The Ministry of Youth, Sports and Culture, along with the stake holders, held a press conference on Tuesday to announce plans for the 29th National High School Track and Field Championships. Photo: Derek Smith/BIS
By BRENT STUBBS
Senior Sports Reporter
THE St Augustine’s College Big Red Machine will be out to defend their title as the Ministry of the Youth, Sports and Culture hosts the 29th edition of the National High School Track and Field Championships.
Held in collaboration with the Ministry of Education, Science and Technology, the three-day meet is all set to begin on Thursday at the Thomas A Robinson National Stadium and will conclude on Saturday.
Admission is free but both the Royal Bahamas Police Force and the National Sports Authority have warned the public that security will be fully enforced so they are asking patrons to put on their best behaviour.
Tim Munnings, the director of sports in the Ministry of Sports, said the championships come just before the Bahamas Association of Athletic Associations hosts their final CARIFTA trials next week before the Games are staged here over the Easter holiday weekend.
“This is an exciting time for all of our track and field athletes throughout the country,” Munnings said. “We expect to see a number of athletes representing the best that the schools have to offer.” Rupert Gardiner, the meet coordinator, revealed that there will be a total of 67 schools, including 30 schools from Grand Bahama and the Family Islands, participating as they compete in the under-13, under-15, under-17 and under-20 divisions for boys and girls.
“When we first started this meet we always crowned an overall champion and so we want to bring that excitement back,” said Gardiner about the overall results. “We will crown the overall champions based on all of the divisions and we will also have a junior and senior high champions because we know not all of the schools can compete in ll of the divisions.”
While there were qualification standards set for athletes from New Providence and Grand Bahama to attain in earn their berths into the meet, Gardiner said they have made provisions host a total of 20 athletes and two coaches from the majority of the Family Islands in an attempt to allow them to compete.
Evon Wisdom, the Sports Director at the Ministry of Education, Science and Technology, said they are delighted to collaborate with the Ministry of Youth, Sports and Culture because it’s important to provide avenues for the Bahamian athletes to compete in.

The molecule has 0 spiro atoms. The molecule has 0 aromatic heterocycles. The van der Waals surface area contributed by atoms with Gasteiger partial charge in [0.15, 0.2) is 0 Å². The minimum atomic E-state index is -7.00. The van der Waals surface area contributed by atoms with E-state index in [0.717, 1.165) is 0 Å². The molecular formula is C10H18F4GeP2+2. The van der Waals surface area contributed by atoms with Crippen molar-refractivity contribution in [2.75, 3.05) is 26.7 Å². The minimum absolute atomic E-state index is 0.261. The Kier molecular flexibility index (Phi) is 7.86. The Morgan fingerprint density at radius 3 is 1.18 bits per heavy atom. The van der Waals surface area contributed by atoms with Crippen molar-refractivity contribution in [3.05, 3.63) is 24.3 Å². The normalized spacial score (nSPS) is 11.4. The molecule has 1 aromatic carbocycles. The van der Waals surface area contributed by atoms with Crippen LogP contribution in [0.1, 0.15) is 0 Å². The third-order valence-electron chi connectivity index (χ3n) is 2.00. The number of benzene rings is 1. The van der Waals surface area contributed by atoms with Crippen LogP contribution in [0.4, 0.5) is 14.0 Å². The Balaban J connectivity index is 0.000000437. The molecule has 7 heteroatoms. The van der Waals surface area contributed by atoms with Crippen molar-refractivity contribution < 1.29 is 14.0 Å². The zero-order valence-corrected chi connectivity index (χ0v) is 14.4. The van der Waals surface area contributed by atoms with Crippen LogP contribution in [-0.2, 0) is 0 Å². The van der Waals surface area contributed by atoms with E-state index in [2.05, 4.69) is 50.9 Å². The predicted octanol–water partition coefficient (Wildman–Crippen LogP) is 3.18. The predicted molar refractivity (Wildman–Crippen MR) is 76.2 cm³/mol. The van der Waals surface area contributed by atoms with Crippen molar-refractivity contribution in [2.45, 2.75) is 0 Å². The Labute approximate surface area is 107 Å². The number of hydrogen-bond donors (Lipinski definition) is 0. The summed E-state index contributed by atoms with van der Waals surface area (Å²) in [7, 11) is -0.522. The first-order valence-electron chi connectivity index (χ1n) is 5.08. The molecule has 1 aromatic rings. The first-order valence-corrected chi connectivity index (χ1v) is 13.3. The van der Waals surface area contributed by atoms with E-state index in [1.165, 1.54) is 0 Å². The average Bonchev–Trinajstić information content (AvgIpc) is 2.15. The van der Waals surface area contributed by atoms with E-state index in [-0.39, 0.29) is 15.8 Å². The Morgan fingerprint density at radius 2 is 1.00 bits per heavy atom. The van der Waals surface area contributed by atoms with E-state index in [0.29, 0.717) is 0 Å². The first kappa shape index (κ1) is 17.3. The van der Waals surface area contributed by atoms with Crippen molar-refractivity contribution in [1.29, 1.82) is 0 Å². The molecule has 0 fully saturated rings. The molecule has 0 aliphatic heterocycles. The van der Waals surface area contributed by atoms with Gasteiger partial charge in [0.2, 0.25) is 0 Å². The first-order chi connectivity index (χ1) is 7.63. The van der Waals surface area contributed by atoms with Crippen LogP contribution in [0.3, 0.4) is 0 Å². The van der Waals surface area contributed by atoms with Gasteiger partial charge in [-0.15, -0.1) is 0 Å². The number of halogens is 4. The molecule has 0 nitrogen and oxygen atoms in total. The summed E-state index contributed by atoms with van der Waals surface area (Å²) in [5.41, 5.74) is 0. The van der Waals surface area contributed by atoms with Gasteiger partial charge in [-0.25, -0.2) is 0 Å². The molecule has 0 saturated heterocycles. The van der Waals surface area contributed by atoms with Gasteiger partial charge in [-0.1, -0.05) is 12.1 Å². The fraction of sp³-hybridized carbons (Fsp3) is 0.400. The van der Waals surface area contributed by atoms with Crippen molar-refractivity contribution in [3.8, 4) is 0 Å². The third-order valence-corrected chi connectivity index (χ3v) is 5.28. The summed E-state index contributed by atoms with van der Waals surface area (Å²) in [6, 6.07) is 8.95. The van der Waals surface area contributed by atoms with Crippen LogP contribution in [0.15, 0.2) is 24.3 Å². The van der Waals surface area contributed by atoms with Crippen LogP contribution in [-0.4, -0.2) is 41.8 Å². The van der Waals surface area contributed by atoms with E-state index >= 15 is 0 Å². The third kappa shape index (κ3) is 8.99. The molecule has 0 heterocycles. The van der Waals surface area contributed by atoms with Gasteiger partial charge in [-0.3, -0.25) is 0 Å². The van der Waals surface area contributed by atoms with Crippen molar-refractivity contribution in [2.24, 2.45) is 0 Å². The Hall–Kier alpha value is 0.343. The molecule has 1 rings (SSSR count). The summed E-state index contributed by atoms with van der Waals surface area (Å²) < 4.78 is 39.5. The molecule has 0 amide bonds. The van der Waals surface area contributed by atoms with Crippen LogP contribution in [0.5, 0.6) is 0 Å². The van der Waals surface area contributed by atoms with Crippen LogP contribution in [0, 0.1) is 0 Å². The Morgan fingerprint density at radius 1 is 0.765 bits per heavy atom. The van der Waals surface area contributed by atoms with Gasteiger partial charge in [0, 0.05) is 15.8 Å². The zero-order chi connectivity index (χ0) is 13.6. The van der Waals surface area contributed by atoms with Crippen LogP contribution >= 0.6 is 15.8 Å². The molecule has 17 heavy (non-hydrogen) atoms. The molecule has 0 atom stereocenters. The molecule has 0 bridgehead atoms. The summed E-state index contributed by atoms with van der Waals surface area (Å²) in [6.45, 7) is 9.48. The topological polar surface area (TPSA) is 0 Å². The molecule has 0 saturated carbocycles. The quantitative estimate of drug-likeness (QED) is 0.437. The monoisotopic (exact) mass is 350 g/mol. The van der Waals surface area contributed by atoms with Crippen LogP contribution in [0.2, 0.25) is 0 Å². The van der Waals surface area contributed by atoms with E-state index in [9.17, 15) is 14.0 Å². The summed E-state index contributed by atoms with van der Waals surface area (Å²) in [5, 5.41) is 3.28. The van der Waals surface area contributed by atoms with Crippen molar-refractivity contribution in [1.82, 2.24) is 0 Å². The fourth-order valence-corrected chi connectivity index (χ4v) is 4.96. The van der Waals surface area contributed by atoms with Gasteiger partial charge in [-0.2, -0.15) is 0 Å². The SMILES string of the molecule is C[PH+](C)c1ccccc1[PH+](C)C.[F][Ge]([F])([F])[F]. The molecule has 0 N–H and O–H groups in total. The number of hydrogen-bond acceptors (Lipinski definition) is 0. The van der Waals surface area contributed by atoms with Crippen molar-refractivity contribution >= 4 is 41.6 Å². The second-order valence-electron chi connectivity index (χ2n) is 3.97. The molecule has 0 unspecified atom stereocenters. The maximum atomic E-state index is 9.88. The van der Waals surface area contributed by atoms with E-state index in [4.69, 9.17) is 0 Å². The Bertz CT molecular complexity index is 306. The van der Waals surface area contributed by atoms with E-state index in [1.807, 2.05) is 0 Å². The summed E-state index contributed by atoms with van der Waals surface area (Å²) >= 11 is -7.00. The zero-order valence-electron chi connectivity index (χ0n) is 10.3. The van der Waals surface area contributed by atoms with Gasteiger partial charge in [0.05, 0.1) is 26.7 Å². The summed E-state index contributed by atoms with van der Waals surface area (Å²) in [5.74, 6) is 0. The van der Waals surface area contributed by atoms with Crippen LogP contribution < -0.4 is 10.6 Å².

He noted that their ministry is looking at producing a forum for the athletes to be able to represent the Bahamas at the international school team in various championships, including track and field.
“We would like to congratulate the 67 schools. We believe that is one of the highest numbers ever that has participated in this event,” Wisdom said. “In particular, we want to thank the Family Island schools that are participating.”
Out of the 67 schools, Mike Sands said it’s expected that some 900 athletes will compete in the meet when it starts at 9:30 am on Thursday and Friday with Saturday’s action getting underway at 3 p.m.
During the opening ceremonies on Friday, Sands said they are encouraging the schools to display their flags and their banners as the march pass take place in their efforts to showcase their school pride.
“We re encouraging those alumnus, as well as Family Island persons to come and support your various teams,” said Sands, one of the meet organizers. “Also, this event will serve as a Carifta qualifier.
“As you know the Carifta Games are several weeks away from us and as the host country, we are looking forward to putting forth a good solid Carifta team and we hope that a number of qualifiers will come out of this event.”
While the Big Red Machine seemed to be the team to beat, Sands said that schools like Tabernacle Baptist Academy, coming of their victory at the Hugh Campbell Basketball Tournament for senior boys, have thrown down the gauntlet that they will be out to add the track title to their list of accomplishments this year.
But he said there are other schools like the Queen’s College Comets and the CR Walker Knights, who are always tough and with the Carifta trials just a week ago, it adds to the excitement for the nationals.
“I can not speak on behalf of the BAAA, but with Carifta so close and we are hosting it, we would see a number of qualifiers come out of the meet,” said Sands, the immediate past president of the BAAA. “So we’re hoping that we will have a number of qualifiers because we are hosting Carifta this year.”
Sands also revealed that the meet will provide an incentive for the teams as the winners of the under-20 boys and girls 4 x 100 and 4 x 400 metre relays will get free accommodations to participate in the 124th Penn Relays, scheduled for April 26-28 in Philadelphia.
Superintendent Mark Barrett of the Royal Bahamas Police Force, said they will be out in full force to enforce the laws and advised the public to come out and enjoy themselves in the family atmosphere at the national event.
And Kevin ‘Chick’ Rolle, who heads the security team at the National Sports Authority, said they are urging the public not to bring their big bags for safety purposes. He noted that they will be screening the perimeter of the stadium to ensure that it is safe and sound.